+1 vote
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Let $f:\mathbb{R} \rightarrow \mathbb{R}$ be a continuous function such that $\lim _{n\rightarrow \infty} f’’(x)$ exists for every $x \in \mathbb{R}$, where $f’’(x) = f \circ f^{n-1}(x)$ for $n \geq 2$. Define

$$S=\big\{\lim _{n \rightarrow \infty} f’’(x): x \in \mathbb{R}\big\} \text{ and } T=\big\{x \in \mathbb{R}:f(x)=x\big\}$$

Then which of the following is necessarily true?

1. $S \subset T$
2. $T \subset S$
3. $S = T$
4. None of the above
in Calculus
edited | 238 views

Let

$h(x) = \lim_{n \rightarrow \infty} f^n(x) = f(\lim_{n \rightarrow \infty}f^{n-1}(x))$

We can perform the last step as the function is continuous for every x. Continuing on,

$h(x) = f(h(x))$ $\forall x \in R$

because $n\rightarrow \infty\implies n-1 \rightarrow \infty$

It means $S = \{f(x) = x : \forall x \in Range(h(x))\}$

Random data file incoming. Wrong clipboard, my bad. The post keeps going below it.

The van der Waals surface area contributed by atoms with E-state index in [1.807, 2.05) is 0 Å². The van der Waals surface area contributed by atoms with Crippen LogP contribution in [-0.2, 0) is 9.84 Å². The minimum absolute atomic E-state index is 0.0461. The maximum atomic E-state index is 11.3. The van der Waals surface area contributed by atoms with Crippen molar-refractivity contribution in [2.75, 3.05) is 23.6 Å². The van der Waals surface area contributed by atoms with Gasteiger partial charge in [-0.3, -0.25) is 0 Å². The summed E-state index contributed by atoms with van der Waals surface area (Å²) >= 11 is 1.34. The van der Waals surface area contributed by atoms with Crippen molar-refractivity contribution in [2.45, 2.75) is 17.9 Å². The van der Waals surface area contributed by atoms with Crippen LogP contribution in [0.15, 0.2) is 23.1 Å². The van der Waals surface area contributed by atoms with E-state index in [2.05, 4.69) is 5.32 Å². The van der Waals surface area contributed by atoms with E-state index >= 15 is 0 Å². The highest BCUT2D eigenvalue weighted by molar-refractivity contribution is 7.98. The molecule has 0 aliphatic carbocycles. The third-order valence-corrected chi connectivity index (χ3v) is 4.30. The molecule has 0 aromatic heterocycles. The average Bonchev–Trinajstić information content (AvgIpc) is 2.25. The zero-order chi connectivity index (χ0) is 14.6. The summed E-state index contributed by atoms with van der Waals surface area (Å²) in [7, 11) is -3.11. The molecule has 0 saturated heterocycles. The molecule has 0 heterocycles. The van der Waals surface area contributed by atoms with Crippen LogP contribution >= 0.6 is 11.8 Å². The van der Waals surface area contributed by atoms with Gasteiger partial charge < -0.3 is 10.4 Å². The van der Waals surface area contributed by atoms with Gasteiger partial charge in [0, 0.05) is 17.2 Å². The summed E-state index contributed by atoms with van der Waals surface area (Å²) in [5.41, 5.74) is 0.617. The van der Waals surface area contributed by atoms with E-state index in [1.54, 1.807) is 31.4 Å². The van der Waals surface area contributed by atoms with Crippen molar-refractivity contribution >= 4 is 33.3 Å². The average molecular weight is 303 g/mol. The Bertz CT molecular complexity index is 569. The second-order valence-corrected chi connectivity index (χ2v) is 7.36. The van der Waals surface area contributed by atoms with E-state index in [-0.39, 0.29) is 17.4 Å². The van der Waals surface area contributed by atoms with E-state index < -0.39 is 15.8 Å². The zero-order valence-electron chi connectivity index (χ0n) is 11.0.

The function defined by two sets in same but $S$ is defined over some elements of real numbers whereas $T$ is defined for all real numbers.

$\implies S \subset T$

$A$ is correct answer.
by Active (2k points)
0
How do u know $T$ mapped on all real numbers. It also can be mapped on some real numbers
0
Given in question. f is defined on all real numbers because domain is R . and most importantly in the definition of T,  $x\in R$ which means no restriction. And this relation holds necessarily. But it could be the case that both S and T are equal if $Range(h(x)) = R$ , not otherwise.